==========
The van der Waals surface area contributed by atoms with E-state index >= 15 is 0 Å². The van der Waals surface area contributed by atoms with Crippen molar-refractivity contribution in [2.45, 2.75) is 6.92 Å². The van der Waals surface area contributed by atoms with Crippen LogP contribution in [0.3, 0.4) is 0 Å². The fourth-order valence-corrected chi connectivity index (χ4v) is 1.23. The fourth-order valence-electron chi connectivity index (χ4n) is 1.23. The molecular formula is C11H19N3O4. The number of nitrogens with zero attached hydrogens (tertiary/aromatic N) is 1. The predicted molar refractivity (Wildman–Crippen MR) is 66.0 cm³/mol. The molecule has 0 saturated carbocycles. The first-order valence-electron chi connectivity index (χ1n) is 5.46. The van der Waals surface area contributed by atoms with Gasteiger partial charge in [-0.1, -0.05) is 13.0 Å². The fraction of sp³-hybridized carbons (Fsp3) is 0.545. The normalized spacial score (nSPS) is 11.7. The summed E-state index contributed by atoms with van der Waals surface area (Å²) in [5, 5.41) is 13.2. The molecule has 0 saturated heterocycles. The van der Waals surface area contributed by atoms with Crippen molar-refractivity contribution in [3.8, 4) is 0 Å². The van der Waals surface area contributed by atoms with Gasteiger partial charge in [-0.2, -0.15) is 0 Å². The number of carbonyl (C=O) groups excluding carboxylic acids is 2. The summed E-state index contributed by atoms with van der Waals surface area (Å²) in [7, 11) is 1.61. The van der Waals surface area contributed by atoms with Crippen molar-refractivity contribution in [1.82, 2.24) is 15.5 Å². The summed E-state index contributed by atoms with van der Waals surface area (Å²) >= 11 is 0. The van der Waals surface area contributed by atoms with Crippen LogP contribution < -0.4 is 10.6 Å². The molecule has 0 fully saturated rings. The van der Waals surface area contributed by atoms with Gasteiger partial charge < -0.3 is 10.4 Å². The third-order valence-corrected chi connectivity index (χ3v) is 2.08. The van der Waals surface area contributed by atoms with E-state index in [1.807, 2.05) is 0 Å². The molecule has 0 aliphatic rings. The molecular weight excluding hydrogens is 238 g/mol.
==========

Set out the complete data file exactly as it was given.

The van der Waals surface area contributed by atoms with E-state index >= 15 is 0 Å². The van der Waals surface area contributed by atoms with Crippen molar-refractivity contribution in [2.45, 2.75) is 6.92 Å². The van der Waals surface area contributed by atoms with Crippen LogP contribution in [0.3, 0.4) is 0 Å². The fourth-order valence-corrected chi connectivity index (χ4v) is 1.23. The fourth-order valence-electron chi connectivity index (χ4n) is 1.23. The molecular formula is C11H19N3O4. The number of nitrogens with zero attached hydrogens (tertiary/aromatic N) is 1. The predicted molar refractivity (Wildman–Crippen MR) is 66.0 cm³/mol. The molecule has 0 saturated carbocycles. The first-order valence-electron chi connectivity index (χ1n) is 5.46. The van der Waals surface area contributed by atoms with Gasteiger partial charge in [-0.1, -0.05) is 13.0 Å². The fraction of sp³-hybridized carbons (Fsp3) is 0.545. The normalized spacial score (nSPS) is 11.7. The summed E-state index contributed by atoms with van der Waals surface area (Å²) in [5, 5.41) is 13.2. The molecule has 0 saturated heterocycles. The van der Waals surface area contributed by atoms with Crippen molar-refractivity contribution in [3.8, 4) is 0 Å². The van der Waals surface area contributed by atoms with Gasteiger partial charge in [-0.2, -0.15) is 0 Å². The number of carbonyl (C=O) groups excluding carboxylic acids is 2. The summed E-state index contributed by atoms with van der Waals surface area (Å²) in [7, 11) is 1.61. The van der Waals surface area contributed by atoms with Crippen molar-refractivity contribution in [1.82, 2.24) is 15.5 Å². The summed E-state index contributed by atoms with van der Waals surface area (Å²) >= 11 is 0. The van der Waals surface area contributed by atoms with Crippen LogP contribution < -0.4 is 10.6 Å². The molecule has 0 fully saturated rings. The van der Waals surface area contributed by atoms with Gasteiger partial charge < -0.3 is 10.4 Å². The third-order valence-corrected chi connectivity index (χ3v) is 2.08. The van der Waals surface area contributed by atoms with E-state index in [1.807, 2.05) is 0 Å². The molecule has 0 aliphatic rings. The molecular weight excluding hydrogens is 238 g/mol.